Students will see changes in their math classes next year as the school district’s newest curriculum goes into effect.
The new, more rigorous, standards will bring the district into alignment with the state’s standards which were adopted in June.
“If you look at the old grade level expectations, kindergarten only need to known one to one correspondence up to 20,” said Doris Cannon, director of curriculum. “The new standards have kindergartners learning one to one correspondence to 100.”
Cannon said the new standards have been approved by the district. Now the curriculum board will come up with ideas for how teachers can instruct with them.
Throughout the end of the school year and into next summer, Cannon said teachers would collaborate by grade level to come up with new instructional methods as well.
“The committee will only put out a cursory kind of ‘here’s an idea, one idea,’ then when we roll this out for implementation, then we’ll get the pileup where all the teachers start putting in their ideas. We call that their toolbox,” Cannon said. “Their toolbox will get bigger.”
Cannon said the changes in math curriculum are also reflective of a push for educators to teach critical thinking to their students instead of rote memorization.
“I can remember sitting there with flash cards continuously. That’s what we did,” Cannon said. “Problem solving was something that ‘well yeah, those are two questions at the end of that worksheet page.’ Now math is all about solving those problems, I mean that’s a lot of discussion. I can remember sitting in school and not having math talk. That’s what they do all the time now.”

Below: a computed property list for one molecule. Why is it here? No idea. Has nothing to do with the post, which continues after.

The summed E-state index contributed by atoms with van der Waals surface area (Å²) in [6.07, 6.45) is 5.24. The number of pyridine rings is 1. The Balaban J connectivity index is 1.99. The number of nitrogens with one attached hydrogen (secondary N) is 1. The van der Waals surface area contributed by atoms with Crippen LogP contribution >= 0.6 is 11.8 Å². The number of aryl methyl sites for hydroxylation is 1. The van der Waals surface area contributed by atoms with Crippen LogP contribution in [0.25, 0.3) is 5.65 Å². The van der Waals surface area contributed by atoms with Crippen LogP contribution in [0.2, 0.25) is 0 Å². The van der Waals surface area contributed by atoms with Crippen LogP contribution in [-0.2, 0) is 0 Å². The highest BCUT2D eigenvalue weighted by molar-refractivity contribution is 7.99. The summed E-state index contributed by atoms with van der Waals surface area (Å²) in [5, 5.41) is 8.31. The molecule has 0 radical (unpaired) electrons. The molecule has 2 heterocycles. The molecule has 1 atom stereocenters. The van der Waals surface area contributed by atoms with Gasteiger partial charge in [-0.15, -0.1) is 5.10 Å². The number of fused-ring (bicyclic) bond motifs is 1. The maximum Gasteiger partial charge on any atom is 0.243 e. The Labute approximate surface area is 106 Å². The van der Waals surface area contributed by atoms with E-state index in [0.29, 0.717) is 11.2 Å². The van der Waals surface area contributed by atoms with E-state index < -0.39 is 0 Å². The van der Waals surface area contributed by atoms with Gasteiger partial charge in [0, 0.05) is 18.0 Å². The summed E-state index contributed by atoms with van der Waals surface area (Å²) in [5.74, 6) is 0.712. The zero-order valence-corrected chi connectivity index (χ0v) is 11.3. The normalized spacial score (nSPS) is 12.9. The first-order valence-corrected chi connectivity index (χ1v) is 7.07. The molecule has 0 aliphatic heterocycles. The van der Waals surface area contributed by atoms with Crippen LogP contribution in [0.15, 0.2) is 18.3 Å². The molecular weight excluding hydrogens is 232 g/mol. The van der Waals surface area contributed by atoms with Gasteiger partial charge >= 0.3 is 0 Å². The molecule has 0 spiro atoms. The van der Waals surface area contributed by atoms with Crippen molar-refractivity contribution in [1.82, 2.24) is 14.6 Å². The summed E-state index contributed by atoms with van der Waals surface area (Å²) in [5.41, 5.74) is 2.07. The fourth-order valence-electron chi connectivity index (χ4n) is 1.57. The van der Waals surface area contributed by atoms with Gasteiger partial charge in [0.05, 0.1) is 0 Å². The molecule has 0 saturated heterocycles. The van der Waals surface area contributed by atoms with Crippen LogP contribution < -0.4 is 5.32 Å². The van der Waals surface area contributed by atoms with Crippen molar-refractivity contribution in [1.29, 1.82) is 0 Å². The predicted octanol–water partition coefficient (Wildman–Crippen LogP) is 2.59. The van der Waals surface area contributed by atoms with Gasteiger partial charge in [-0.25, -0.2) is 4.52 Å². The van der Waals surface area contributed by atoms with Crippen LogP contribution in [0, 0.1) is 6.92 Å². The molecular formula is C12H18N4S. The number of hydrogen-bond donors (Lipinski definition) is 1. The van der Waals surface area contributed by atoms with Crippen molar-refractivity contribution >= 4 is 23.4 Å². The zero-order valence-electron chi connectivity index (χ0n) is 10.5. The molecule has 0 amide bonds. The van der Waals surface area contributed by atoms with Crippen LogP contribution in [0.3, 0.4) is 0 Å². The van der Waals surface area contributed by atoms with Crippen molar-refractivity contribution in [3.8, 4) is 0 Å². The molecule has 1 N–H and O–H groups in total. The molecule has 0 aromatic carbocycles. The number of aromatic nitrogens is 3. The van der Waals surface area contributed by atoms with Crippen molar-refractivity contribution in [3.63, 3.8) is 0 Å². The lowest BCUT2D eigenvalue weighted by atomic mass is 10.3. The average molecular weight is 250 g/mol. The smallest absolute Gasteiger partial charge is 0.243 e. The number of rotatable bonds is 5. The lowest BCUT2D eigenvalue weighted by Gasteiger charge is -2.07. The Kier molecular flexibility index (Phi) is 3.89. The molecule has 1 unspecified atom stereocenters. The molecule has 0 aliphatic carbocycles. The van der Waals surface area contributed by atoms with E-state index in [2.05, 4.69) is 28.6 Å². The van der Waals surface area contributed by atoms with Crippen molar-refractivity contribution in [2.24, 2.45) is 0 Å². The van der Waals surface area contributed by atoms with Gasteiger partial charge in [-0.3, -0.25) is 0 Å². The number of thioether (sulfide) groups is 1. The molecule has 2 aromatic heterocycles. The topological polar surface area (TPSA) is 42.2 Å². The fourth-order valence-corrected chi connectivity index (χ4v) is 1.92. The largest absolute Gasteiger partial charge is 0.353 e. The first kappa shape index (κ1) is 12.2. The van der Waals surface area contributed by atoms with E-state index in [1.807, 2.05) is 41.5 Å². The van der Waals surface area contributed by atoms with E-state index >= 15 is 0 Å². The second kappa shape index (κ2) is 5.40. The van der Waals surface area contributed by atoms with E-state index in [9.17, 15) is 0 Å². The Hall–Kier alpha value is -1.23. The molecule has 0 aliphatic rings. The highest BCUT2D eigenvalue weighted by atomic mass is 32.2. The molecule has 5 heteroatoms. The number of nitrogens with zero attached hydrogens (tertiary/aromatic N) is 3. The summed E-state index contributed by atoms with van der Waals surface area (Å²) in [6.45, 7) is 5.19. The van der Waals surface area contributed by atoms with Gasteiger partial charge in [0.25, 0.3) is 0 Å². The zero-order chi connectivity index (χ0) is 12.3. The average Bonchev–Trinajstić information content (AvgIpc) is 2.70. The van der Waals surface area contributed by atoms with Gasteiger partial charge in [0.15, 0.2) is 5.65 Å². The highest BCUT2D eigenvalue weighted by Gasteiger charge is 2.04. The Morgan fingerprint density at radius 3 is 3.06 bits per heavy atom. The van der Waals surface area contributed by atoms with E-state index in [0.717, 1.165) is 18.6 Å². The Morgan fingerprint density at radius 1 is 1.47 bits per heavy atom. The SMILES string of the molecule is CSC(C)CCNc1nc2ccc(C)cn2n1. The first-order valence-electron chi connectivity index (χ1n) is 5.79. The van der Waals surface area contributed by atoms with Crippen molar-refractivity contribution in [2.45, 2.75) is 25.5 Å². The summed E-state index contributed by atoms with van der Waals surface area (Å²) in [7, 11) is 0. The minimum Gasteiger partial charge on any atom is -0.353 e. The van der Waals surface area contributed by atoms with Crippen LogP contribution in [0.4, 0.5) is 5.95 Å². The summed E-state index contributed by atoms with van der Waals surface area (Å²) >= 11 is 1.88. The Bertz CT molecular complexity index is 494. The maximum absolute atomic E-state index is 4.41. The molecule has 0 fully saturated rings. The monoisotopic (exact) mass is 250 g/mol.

Students can now arrive at answers from several different methods.
“Now it’s all about ‘how did you come up with that answer?’ and if their process and thinking is not faulty, then kids are given credit for that,” Cannon said. “So math class is now a lot of talking and problem solving.”
Curriculum overhauls in the district are done on a six-year cycle and Cannon said the curriculum committee would be tackling science and social studies next year.
Steve Atwater, district superintendent, also reported the initial results of the district’s October 20-day certified enrollment account.
He said the district had 17 more students then it had originally projected.
Dave Jones, Assistant Superintendent, said the numbers are still preliminary.
He said the next step was for the state to review the enrollment numbers and determine if any other school district reported having the same students.
“The good news is it appears we will be at or slightly above what we projected,” he said.
Rashah McChesney can be reached at firstname.lastname@example.org.